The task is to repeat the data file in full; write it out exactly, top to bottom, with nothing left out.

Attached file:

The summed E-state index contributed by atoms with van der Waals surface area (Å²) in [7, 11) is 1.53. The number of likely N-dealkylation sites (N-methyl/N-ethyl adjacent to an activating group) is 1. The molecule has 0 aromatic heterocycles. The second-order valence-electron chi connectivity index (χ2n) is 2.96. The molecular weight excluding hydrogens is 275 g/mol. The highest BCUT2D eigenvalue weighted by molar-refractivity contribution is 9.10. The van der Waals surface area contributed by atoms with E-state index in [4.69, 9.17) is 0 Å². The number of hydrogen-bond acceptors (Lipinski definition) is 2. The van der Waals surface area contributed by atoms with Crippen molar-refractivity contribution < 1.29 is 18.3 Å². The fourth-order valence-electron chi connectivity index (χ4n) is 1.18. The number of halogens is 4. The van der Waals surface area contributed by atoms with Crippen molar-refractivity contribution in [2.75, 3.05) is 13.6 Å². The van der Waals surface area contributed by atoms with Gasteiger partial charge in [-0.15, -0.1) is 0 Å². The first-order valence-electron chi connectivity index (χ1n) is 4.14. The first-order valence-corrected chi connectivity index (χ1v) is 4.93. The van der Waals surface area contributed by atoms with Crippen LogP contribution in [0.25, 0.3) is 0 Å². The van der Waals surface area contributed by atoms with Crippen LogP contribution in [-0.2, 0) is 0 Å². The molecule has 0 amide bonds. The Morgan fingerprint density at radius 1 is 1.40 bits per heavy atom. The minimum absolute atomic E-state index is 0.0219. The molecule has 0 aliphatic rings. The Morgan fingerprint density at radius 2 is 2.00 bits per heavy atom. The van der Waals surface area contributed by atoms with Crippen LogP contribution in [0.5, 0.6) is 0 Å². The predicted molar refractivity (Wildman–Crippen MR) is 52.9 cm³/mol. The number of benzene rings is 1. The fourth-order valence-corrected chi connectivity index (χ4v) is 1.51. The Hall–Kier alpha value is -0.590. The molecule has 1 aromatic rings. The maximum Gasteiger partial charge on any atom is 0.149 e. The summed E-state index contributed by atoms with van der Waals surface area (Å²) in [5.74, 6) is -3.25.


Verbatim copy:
The summed E-state index contributed by atoms with van der Waals surface area (Å²) in [7, 11) is 1.53. The number of likely N-dealkylation sites (N-methyl/N-ethyl adjacent to an activating group) is 1. The molecule has 0 aromatic heterocycles. The second-order valence-electron chi connectivity index (χ2n) is 2.96. The molecular weight excluding hydrogens is 275 g/mol. The highest BCUT2D eigenvalue weighted by molar-refractivity contribution is 9.10. The van der Waals surface area contributed by atoms with E-state index in [4.69, 9.17) is 0 Å². The number of hydrogen-bond acceptors (Lipinski definition) is 2. The van der Waals surface area contributed by atoms with Crippen molar-refractivity contribution < 1.29 is 18.3 Å². The fourth-order valence-electron chi connectivity index (χ4n) is 1.18. The number of halogens is 4. The van der Waals surface area contributed by atoms with Crippen molar-refractivity contribution in [2.75, 3.05) is 13.6 Å². The van der Waals surface area contributed by atoms with Gasteiger partial charge in [-0.15, -0.1) is 0 Å². The first-order valence-electron chi connectivity index (χ1n) is 4.14. The first-order valence-corrected chi connectivity index (χ1v) is 4.93. The van der Waals surface area contributed by atoms with Crippen LogP contribution in [0.25, 0.3) is 0 Å². The van der Waals surface area contributed by atoms with Crippen LogP contribution in [-0.2, 0) is 0 Å². The molecule has 0 amide bonds. The Morgan fingerprint density at radius 1 is 1.40 bits per heavy atom. The minimum absolute atomic E-state index is 0.0219. The molecule has 0 aliphatic rings. The Morgan fingerprint density at radius 2 is 2.00 bits per heavy atom. The van der Waals surface area contributed by atoms with Crippen LogP contribution in [0.5, 0.6) is 0 Å². The predicted molar refractivity (Wildman–Crippen MR) is 52.9 cm³/mol. The number of benzene rings is 1. The fourth-order valence-corrected chi connectivity index (χ4v) is 1.51. The Hall–Kier alpha value is -0.590. The molecule has 1 aromatic rings. The maximum Gasteiger partial charge on any atom is 0.149 e. The summed E-state index contributed by atoms with van der Waals surface area (Å²) in [5.74, 6) is -3.25.